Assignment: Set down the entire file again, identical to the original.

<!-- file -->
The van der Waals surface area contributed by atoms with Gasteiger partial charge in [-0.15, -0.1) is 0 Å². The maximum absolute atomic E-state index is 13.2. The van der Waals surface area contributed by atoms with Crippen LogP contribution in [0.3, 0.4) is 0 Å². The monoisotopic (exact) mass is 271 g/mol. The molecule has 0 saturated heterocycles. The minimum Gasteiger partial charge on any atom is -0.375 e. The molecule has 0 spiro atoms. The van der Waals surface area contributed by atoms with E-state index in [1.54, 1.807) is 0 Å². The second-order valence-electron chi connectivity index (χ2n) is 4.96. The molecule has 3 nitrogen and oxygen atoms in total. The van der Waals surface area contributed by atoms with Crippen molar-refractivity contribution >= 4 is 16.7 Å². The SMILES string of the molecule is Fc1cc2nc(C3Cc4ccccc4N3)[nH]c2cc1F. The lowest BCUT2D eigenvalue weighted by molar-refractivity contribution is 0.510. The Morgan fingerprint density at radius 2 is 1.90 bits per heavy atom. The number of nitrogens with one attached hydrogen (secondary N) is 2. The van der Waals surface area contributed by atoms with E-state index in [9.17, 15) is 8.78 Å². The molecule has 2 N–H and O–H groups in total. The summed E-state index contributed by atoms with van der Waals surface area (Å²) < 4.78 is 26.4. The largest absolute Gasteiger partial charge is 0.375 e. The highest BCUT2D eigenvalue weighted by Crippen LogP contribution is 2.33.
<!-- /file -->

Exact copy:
The van der Waals surface area contributed by atoms with Gasteiger partial charge in [-0.15, -0.1) is 0 Å². The maximum absolute atomic E-state index is 13.2. The van der Waals surface area contributed by atoms with Crippen LogP contribution in [0.3, 0.4) is 0 Å². The monoisotopic (exact) mass is 271 g/mol. The molecule has 0 saturated heterocycles. The minimum Gasteiger partial charge on any atom is -0.375 e. The molecule has 0 spiro atoms. The van der Waals surface area contributed by atoms with E-state index in [1.54, 1.807) is 0 Å². The second-order valence-electron chi connectivity index (χ2n) is 4.96. The molecule has 3 nitrogen and oxygen atoms in total. The van der Waals surface area contributed by atoms with Crippen molar-refractivity contribution >= 4 is 16.7 Å². The SMILES string of the molecule is Fc1cc2nc(C3Cc4ccccc4N3)[nH]c2cc1F. The lowest BCUT2D eigenvalue weighted by molar-refractivity contribution is 0.510. The Morgan fingerprint density at radius 2 is 1.90 bits per heavy atom. The number of nitrogens with one attached hydrogen (secondary N) is 2. The van der Waals surface area contributed by atoms with E-state index in [9.17, 15) is 8.78 Å². The molecule has 2 N–H and O–H groups in total. The summed E-state index contributed by atoms with van der Waals surface area (Å²) < 4.78 is 26.4. The largest absolute Gasteiger partial charge is 0.375 e. The highest BCUT2D eigenvalue weighted by Crippen LogP contribution is 2.33.